In Wake of Baylor Win, Fans and Businesses Reflect on First McLa - kcentv.com - KCEN HD - Waco, Temple, and Killeen

In Wake of Baylor Win, Fans and Businesses Reflect on First McLane Game Day

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(KCEN) – It was a great way to kick off the Bears' run in McLane Stadium: a blowout win over SMU,  45-0.

But as much as it was a chance for the team to prove themselves to a new student body, it was a chance for the stadium to prove itself to the country.

To alumni and new fans alike, it did just that.

A party on game day in the new tailgating section comes with a chance to look back the next morning.

Darrell Jones, who graduated Baylor in the early 80's, has fond memories of Floyd Casey, the Bears' home for more than six decades.

"It's nothing like this; nothing at all,” Jones said as he finished packing up his tailgating supplies Monday morning after the game. “This whole thing has the ‘wow' factor, and this didn't let down either."

Recent grads packing up Monday also couldn't help but compare the old and the new.

"Floyd Casey has a special place in my heart,” said Candice Eilers, who graduated in 2006.

But “it's just so much more scenic and pretty around here than it was over there,” added Kyle Eilers, also Class of ‘06

Plus, it naturally just feels newer: the concessions, the massive video screen.

“The bathrooms here are a lot nicer," Candice said with a laugh.

New students were also blown away, taking the field as the first Baylor Line to welcome the Bears onto their new turf.

"Everything was so new and sparkling,” said freshman Martha Adams, “and the field was beautiful."

"It was amazing,” said Austin Weynand, another freshman. “It was really, really exciting. I enjoyed running the Line. Brand new stadium, it was a really good experience.”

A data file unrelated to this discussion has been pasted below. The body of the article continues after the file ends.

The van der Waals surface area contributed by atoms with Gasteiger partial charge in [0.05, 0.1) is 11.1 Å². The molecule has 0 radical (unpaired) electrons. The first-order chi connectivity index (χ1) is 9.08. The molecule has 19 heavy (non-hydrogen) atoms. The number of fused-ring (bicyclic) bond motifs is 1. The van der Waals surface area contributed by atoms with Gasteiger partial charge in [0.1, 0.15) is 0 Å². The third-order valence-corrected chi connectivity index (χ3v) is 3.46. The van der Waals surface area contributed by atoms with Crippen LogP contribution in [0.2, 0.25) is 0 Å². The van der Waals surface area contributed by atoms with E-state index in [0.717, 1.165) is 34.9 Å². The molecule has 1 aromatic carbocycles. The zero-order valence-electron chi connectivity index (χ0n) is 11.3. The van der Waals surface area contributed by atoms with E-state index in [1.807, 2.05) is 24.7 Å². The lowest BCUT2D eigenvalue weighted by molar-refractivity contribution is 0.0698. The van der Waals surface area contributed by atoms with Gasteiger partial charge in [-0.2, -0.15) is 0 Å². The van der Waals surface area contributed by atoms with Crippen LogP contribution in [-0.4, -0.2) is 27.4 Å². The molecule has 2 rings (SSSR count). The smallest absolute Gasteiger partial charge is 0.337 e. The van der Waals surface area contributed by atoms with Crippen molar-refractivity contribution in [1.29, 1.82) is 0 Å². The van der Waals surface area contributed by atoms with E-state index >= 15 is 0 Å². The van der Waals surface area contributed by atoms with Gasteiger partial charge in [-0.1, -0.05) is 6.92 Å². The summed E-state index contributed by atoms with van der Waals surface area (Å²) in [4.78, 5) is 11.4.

“Not the biggest stadium in the world,” he went on, “but I think the most beautiful."

A new stadium to help Art Briles and his Bears build a lasting legacy.

"The whole fan experience now, since Coach Briles has been here, has changed completely,” Jones said. “You're just much more into it now."

And with 45,733 fans as into it as they were, Baylor football has never sounded so good.

And with the stadium's proximity to downtown, and a new way to experience game day, local businesses are feeling its effects.

“We had people trickling in before the game, getting a quick drink and then catching the shuttles to the stadium,” said Gregory Drake, a barista at Dichotomy Coffee and Spirits downtown.

There actually wasn't a big change in business for Dichotomy on game day. Coffee sales were pretty consistent, but there were a few more orders at the bar.

Nothing at all like some others nearby.

"It was packed,” said Maria Benitez. She's assistant manager at Wing Stop on Franklin Avenue near University Parks Drive.

Her store had a line out the door after Baylor's win.

"It was a lot of people walking in, even before the game,” Benitez said. “We had a lot of people walking in and a bunch together in groups."

And Olive Branch Bakery and Cafe nearby still had huge crowds Monday morning.

It's thanks, at least in part, to the hype surrounding the new stadium.

"We had about 70 or 80 people out here” tailgating, Kyle Eilers said.

"It was definitely a sizeable crowd,” said freshman Alexander Law, “especially for the people running the Baylor Line."

But with all the chaos that comes with revamping how fans get to games, there weren't really any issues.

Waco Police didn't report any major problems, and they issued just one citation to a “sailgater,” a tailgater in a boat.

And as the season wears on and fans flock to Waco, the businesses who missed out this time, are keeping their heads up.

"I think this was the game where everyone was just figuring things out,” Drake said.

He means things like how to get to the game in the first place, and not as much where to grab a quick drink beforehand.

Dichotomy plans to start offering drink specials on game days to draw more customers in, and potentially coffee specials the next day as people start to leave town. 

One of the biggest problems police saw were heat-related health issues.

Agencies involved in the stadium, including the school, the athletics department, and the venue management group, met Monday to consider, among other things, opening the gates two hours before kickoff, in part, to help people stay cool.

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